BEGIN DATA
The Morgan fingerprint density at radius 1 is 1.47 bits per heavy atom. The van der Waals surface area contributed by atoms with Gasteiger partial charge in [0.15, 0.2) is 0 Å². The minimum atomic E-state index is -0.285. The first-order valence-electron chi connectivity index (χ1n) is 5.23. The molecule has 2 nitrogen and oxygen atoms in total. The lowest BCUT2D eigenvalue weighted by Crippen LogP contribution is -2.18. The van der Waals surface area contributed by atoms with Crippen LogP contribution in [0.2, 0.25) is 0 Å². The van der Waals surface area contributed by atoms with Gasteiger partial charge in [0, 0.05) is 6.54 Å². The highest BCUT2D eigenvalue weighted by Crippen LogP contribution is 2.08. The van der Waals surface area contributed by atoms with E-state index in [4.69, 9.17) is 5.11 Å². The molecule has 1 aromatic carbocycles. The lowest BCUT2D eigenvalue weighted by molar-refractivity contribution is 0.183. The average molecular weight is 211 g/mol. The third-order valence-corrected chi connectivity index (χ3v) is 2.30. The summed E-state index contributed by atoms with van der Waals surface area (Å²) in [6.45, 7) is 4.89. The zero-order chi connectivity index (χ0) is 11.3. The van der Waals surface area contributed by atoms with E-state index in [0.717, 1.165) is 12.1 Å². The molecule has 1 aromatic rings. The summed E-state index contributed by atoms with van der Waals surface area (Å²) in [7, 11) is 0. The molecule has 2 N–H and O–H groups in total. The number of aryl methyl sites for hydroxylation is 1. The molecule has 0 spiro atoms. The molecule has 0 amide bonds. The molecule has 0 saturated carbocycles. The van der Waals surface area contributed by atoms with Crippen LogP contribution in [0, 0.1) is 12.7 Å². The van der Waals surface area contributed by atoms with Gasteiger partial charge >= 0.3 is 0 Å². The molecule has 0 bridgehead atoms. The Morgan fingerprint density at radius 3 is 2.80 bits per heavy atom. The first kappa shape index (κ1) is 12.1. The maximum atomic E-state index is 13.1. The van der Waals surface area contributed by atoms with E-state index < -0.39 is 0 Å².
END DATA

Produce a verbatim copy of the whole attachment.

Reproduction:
The Morgan fingerprint density at radius 1 is 1.47 bits per heavy atom. The van der Waals surface area contributed by atoms with Gasteiger partial charge in [0.15, 0.2) is 0 Å². The minimum atomic E-state index is -0.285. The first-order valence-electron chi connectivity index (χ1n) is 5.23. The molecule has 2 nitrogen and oxygen atoms in total. The lowest BCUT2D eigenvalue weighted by Crippen LogP contribution is -2.18. The van der Waals surface area contributed by atoms with Crippen LogP contribution in [0.2, 0.25) is 0 Å². The van der Waals surface area contributed by atoms with Gasteiger partial charge in [0, 0.05) is 6.54 Å². The highest BCUT2D eigenvalue weighted by Crippen LogP contribution is 2.08. The van der Waals surface area contributed by atoms with E-state index in [4.69, 9.17) is 5.11 Å². The molecule has 1 aromatic carbocycles. The lowest BCUT2D eigenvalue weighted by molar-refractivity contribution is 0.183. The average molecular weight is 211 g/mol. The third-order valence-corrected chi connectivity index (χ3v) is 2.30. The summed E-state index contributed by atoms with van der Waals surface area (Å²) in [6.45, 7) is 4.89. The zero-order chi connectivity index (χ0) is 11.3. The van der Waals surface area contributed by atoms with E-state index in [0.717, 1.165) is 12.1 Å². The molecule has 1 aromatic rings. The summed E-state index contributed by atoms with van der Waals surface area (Å²) in [7, 11) is 0. The molecule has 2 N–H and O–H groups in total. The number of aryl methyl sites for hydroxylation is 1. The molecule has 0 spiro atoms. The molecule has 0 amide bonds. The molecule has 0 saturated carbocycles. The van der Waals surface area contributed by atoms with Crippen LogP contribution in [0, 0.1) is 12.7 Å². The van der Waals surface area contributed by atoms with Gasteiger partial charge >= 0.3 is 0 Å². The molecule has 0 bridgehead atoms. The Morgan fingerprint density at radius 3 is 2.80 bits per heavy atom. The first kappa shape index (κ1) is 12.1. The maximum atomic E-state index is 13.1. The van der Waals surface area contributed by atoms with E-state index < -0.39 is 0 Å².